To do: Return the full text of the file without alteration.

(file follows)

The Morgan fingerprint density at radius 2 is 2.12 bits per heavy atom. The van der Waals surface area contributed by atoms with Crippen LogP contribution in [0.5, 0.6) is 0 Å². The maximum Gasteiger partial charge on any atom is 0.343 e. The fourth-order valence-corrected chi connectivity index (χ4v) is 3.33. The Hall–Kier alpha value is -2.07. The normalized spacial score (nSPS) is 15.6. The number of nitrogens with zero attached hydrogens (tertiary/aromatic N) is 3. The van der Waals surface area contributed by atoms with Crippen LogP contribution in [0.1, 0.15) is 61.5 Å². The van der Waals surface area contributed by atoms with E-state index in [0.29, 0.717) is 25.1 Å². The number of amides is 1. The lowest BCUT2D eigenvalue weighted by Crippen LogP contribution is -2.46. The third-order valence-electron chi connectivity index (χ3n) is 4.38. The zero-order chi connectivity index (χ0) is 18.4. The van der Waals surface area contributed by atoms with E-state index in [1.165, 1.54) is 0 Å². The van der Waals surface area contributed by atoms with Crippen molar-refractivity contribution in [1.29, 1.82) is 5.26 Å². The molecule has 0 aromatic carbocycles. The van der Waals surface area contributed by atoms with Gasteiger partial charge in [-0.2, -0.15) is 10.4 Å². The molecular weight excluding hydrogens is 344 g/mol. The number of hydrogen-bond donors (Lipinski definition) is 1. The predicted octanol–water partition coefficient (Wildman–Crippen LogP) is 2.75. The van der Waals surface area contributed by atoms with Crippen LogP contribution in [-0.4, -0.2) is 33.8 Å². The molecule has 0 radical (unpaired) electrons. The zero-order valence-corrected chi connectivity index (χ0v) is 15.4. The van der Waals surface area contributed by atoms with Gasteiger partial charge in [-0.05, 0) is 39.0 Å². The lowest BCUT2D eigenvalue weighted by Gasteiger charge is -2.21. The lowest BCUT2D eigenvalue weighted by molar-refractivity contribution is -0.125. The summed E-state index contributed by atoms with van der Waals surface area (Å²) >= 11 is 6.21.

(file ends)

The Morgan fingerprint density at radius 2 is 2.12 bits per heavy atom. The van der Waals surface area contributed by atoms with Crippen LogP contribution in [0.5, 0.6) is 0 Å². The maximum Gasteiger partial charge on any atom is 0.343 e. The fourth-order valence-corrected chi connectivity index (χ4v) is 3.33. The Hall–Kier alpha value is -2.07. The normalized spacial score (nSPS) is 15.6. The number of nitrogens with zero attached hydrogens (tertiary/aromatic N) is 3. The van der Waals surface area contributed by atoms with Crippen LogP contribution in [0.1, 0.15) is 61.5 Å². The van der Waals surface area contributed by atoms with E-state index in [0.29, 0.717) is 25.1 Å². The number of amides is 1. The lowest BCUT2D eigenvalue weighted by Crippen LogP contribution is -2.46. The third-order valence-electron chi connectivity index (χ3n) is 4.38. The zero-order chi connectivity index (χ0) is 18.4. The van der Waals surface area contributed by atoms with E-state index in [1.165, 1.54) is 0 Å². The van der Waals surface area contributed by atoms with Crippen molar-refractivity contribution in [1.29, 1.82) is 5.26 Å². The molecule has 0 aromatic carbocycles. The van der Waals surface area contributed by atoms with Gasteiger partial charge in [-0.2, -0.15) is 10.4 Å². The molecular weight excluding hydrogens is 344 g/mol. The number of hydrogen-bond donors (Lipinski definition) is 1. The predicted octanol–water partition coefficient (Wildman–Crippen LogP) is 2.75. The van der Waals surface area contributed by atoms with Crippen LogP contribution in [-0.4, -0.2) is 33.8 Å². The molecule has 0 radical (unpaired) electrons. The zero-order valence-corrected chi connectivity index (χ0v) is 15.4. The van der Waals surface area contributed by atoms with Gasteiger partial charge in [-0.05, 0) is 39.0 Å². The lowest BCUT2D eigenvalue weighted by Gasteiger charge is -2.21. The lowest BCUT2D eigenvalue weighted by molar-refractivity contribution is -0.125. The summed E-state index contributed by atoms with van der Waals surface area (Å²) >= 11 is 6.21.